Low weight also can be useful screening for the presence of an eating disorder or major depression. Medical staff can use reliable assessments to ask more detailed questions. This helps the treatment team establish a greater understanding of your health needs moving forward.
Elevated blood pressure is also very common with alcoholism. If a person has severely high pressure, fast-acting medications to help decrease pressure can be used. In some instances, a licensed, certified clinician will administer benzodiazepine medication if someone is experiencing severe alcohol withdrawal.
It is common for people to have baseline hypertension (high blood pressure). They typically take some medication to help with this issue from their primary care doctor. Qualified clinical facilities will monitor pressure trends over multiple days to determine if hypertension goes away after the person stops using drugs or alcohol. Some people are able to almost remove the hypertension diagnosis from their problem list through their sobriety. The person may not actually have primary hypertension – it was secondary to their alcoholism all along. Sobriety makes a huge improvement in physical health.
A urine drug screen and breathalyzer test are administered upon entering treatment. This allows the treatment team to accurately determine the most recent substance used. Some people have extremely high blood alcohol content (BAC) on admission and seem to be walking and talking just fine. It is not uncommon to have someone blow a BAC level of 0.400. This is 5 times the legal DUI limit! It takes very significant tolerance for someone to be highly functional at this BAC.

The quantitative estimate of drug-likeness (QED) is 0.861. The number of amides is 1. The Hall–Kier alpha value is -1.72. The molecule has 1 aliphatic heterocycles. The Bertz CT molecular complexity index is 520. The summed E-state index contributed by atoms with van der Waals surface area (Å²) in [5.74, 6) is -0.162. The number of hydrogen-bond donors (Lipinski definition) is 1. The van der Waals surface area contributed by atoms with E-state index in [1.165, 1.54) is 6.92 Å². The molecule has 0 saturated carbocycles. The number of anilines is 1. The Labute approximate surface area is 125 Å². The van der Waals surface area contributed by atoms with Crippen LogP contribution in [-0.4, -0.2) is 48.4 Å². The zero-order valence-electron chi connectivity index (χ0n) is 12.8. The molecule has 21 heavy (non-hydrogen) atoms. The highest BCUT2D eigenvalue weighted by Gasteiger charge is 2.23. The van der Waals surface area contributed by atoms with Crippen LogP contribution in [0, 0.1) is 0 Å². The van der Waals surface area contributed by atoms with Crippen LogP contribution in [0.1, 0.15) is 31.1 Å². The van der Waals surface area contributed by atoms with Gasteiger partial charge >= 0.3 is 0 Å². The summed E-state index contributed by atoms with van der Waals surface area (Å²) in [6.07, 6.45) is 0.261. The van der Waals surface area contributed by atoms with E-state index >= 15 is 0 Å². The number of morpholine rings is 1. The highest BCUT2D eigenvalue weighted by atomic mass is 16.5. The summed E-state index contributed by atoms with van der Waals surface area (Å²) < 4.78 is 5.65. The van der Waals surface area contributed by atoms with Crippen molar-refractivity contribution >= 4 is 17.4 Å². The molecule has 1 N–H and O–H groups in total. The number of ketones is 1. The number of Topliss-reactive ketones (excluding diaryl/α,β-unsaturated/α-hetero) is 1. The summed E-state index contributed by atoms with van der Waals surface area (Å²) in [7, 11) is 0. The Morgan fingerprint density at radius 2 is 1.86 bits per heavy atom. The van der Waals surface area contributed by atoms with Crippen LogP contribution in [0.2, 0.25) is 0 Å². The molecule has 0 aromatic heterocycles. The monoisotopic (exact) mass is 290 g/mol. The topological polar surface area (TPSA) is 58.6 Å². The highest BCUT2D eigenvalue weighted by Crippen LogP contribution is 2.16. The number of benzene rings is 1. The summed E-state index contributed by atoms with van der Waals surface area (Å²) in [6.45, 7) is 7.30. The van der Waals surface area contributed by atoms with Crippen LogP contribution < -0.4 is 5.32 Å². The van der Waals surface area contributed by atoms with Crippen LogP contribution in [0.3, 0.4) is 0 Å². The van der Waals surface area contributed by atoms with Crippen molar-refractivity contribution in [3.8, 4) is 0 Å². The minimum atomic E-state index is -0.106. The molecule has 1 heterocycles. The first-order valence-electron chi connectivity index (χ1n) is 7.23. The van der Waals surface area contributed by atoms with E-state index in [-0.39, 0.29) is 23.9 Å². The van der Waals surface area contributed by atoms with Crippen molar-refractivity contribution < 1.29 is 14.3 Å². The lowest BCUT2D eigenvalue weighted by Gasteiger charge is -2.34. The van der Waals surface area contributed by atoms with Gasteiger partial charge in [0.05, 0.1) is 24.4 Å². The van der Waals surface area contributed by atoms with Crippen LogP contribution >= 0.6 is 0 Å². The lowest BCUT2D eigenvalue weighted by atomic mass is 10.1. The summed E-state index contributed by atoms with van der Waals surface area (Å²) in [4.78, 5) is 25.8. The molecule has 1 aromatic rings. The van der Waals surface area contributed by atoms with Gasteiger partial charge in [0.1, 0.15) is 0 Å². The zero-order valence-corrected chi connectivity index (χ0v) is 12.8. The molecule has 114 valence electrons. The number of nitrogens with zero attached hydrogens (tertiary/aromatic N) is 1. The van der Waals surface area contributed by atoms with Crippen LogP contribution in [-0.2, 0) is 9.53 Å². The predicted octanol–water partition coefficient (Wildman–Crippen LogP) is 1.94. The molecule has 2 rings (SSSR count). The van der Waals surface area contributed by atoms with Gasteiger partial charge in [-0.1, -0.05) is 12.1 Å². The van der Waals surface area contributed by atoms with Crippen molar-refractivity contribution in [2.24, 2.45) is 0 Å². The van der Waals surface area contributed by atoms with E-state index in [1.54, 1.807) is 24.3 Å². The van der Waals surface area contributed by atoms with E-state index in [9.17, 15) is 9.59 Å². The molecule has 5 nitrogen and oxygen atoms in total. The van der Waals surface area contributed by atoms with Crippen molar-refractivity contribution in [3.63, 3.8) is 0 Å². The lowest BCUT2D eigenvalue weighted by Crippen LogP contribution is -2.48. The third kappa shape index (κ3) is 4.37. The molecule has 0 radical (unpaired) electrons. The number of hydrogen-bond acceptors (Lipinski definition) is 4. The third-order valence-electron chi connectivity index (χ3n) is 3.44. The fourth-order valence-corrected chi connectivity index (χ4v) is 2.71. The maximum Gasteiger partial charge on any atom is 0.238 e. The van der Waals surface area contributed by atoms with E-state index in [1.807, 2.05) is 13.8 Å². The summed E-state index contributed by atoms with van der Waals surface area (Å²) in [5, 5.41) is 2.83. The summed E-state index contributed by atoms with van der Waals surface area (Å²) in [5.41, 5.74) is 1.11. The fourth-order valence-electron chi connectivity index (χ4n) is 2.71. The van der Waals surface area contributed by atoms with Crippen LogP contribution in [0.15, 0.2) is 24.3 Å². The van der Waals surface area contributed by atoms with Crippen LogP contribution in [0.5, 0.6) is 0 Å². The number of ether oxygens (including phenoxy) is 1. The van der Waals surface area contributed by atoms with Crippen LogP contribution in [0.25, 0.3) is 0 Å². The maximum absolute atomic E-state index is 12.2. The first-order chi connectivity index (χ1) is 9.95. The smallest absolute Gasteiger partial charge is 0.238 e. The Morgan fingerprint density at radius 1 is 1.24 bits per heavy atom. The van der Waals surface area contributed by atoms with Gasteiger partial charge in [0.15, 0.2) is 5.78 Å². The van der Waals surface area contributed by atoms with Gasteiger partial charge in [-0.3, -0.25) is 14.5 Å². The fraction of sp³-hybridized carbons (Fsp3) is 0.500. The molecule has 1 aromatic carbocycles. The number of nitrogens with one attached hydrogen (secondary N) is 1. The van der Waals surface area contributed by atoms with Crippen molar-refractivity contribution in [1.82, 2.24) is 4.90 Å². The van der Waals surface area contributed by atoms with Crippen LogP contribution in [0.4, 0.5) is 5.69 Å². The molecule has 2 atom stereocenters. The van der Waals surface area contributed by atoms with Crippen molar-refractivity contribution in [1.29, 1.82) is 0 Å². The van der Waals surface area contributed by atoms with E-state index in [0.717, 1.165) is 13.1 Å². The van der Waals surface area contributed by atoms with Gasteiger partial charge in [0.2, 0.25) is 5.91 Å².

If this happens, the medical team knows to be very cautious about a powerful withdrawal. Some people can start to experience shakiness and other alcohol withdrawal symptoms even before their BAC reaches zero.
The treatment team will review all current medications someone is taking prior to admission. This information will be entered into a medical record and be used as a template for making choices around medications to be used during treatment. Of note, some meds are more benign and will be easily maintained during someone’s course of care. These would include such meds as cholesterol medication, diabetes medication, or asthma medication. On the contrary, most controlled substances will be put on hold during the admission process.
All benzodiazepine and stimulant medications will be halted upon admission no matter what prior diagnoses someone carries. It is common for some people to be upset about this. They will cite that these medications were prescribed by a physician. This isn’t a judgment of your character or you personally. It is important for an addiction treatment team to approach everyone’s care in a generally neutral way by starting from zero.